The result is an oft-illogical patchwork that has left Canadians - and to a large extent policy-makers themselves - perplexed. To wit: Physician visits are covered by medicare but the drugs they prescribe are not - unless the patient is over 65; physicians cannot bill patients but they can refer them to imaging clinics and laboratories that do; private clinics can offer knee surgery but not heart surgery; a citizen cannot jump the queue for care unless they were hurt on the job and they are the responsibility of Worker's Compensation; homecare nursing is provided by private companies but hospital nursing is not.
"There seems to be confusion about the legitimate role of the private sector in the health system," as the Organization for Economic Co-operation and Development says in a recent report. That's quite an understatement.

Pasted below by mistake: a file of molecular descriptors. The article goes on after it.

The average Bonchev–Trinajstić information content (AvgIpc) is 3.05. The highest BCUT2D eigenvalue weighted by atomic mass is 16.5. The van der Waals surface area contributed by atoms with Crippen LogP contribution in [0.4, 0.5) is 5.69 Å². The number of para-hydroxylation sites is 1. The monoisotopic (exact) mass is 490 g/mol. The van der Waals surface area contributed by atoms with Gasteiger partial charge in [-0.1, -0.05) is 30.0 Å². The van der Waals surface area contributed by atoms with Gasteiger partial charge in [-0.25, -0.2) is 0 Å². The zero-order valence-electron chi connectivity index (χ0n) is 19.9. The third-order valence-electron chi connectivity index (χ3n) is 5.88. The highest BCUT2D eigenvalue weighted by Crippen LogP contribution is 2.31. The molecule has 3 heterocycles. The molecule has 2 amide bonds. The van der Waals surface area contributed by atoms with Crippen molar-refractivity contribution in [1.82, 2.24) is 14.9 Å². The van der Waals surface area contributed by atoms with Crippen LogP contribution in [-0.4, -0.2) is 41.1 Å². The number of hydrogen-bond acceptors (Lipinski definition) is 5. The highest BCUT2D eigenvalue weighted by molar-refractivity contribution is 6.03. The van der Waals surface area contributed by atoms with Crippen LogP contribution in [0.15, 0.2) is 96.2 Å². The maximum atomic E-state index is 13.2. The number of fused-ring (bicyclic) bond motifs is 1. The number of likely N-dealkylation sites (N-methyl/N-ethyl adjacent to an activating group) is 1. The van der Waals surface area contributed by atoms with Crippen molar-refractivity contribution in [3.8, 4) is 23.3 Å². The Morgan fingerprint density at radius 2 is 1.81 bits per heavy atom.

In Canada, the debate about the role of the private sector consists largely of exchanges of rhetoric between those with entrenched ideological positions, i.e. any move to private care will destroy medicare vs. a strong dose of private sector medicine will solve all our health system's woes.
Yet, the reality is that, like it or not, there is already a lot of private care in Canada: About 30 per cent of Canada's $192-billion in annual healthcare costs are paid out-of-pocket or with private insurance.
Moreover, the vast majority of care - about 70 per cent by some estimates - is delivered privately and that includes "medically necessary" services provided by physicians (who, for the most part, are independent contractors) and by healthcare institutions that are almost exclusively not-for-profit corporations.